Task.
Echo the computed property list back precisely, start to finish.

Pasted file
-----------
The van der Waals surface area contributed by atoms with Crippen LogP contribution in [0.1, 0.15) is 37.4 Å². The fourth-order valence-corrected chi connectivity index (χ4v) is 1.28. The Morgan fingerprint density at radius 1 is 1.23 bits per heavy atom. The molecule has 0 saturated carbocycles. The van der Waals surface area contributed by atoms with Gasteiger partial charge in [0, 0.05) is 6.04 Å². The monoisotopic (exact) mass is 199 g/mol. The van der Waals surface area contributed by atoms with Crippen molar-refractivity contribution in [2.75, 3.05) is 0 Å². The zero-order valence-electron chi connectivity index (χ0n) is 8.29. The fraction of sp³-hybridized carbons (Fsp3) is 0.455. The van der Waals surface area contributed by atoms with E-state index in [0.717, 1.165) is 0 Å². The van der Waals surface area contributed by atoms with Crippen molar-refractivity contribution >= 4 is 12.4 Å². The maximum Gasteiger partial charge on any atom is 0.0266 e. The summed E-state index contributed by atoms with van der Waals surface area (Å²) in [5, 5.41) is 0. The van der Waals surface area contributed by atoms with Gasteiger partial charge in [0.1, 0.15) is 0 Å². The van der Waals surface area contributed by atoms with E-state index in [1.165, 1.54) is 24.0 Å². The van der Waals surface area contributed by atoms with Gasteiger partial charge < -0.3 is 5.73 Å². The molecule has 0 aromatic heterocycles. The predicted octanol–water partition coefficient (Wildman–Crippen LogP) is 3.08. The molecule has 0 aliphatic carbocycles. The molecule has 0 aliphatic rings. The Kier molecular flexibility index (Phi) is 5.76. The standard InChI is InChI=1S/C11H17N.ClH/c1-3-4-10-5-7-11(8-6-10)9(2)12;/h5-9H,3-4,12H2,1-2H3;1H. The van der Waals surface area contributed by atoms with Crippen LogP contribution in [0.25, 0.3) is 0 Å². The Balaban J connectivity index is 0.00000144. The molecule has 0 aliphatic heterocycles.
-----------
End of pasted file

The van der Waals surface area contributed by atoms with Crippen LogP contribution in [0.1, 0.15) is 37.4 Å². The fourth-order valence-corrected chi connectivity index (χ4v) is 1.28. The Morgan fingerprint density at radius 1 is 1.23 bits per heavy atom. The molecule has 0 saturated carbocycles. The van der Waals surface area contributed by atoms with Gasteiger partial charge in [0, 0.05) is 6.04 Å². The monoisotopic (exact) mass is 199 g/mol. The van der Waals surface area contributed by atoms with Crippen molar-refractivity contribution in [2.75, 3.05) is 0 Å². The zero-order valence-electron chi connectivity index (χ0n) is 8.29. The fraction of sp³-hybridized carbons (Fsp3) is 0.455. The van der Waals surface area contributed by atoms with E-state index in [0.717, 1.165) is 0 Å². The van der Waals surface area contributed by atoms with Crippen molar-refractivity contribution >= 4 is 12.4 Å². The maximum Gasteiger partial charge on any atom is 0.0266 e. The summed E-state index contributed by atoms with van der Waals surface area (Å²) in [5, 5.41) is 0. The van der Waals surface area contributed by atoms with Gasteiger partial charge in [0.1, 0.15) is 0 Å². The van der Waals surface area contributed by atoms with E-state index in [1.165, 1.54) is 24.0 Å². The van der Waals surface area contributed by atoms with Gasteiger partial charge < -0.3 is 5.73 Å². The molecule has 0 aromatic heterocycles. The predicted octanol–water partition coefficient (Wildman–Crippen LogP) is 3.08. The molecule has 0 aliphatic carbocycles. The molecule has 0 aliphatic rings. The Kier molecular flexibility index (Phi) is 5.76. The standard InChI is InChI=1S/C11H17N.ClH/c1-3-4-10-5-7-11(8-6-10)9(2)12;/h5-9H,3-4,12H2,1-2H3;1H. The van der Waals surface area contributed by atoms with Crippen LogP contribution in [0.25, 0.3) is 0 Å². The Balaban J connectivity index is 0.00000144. The molecule has 0 aliphatic heterocycles.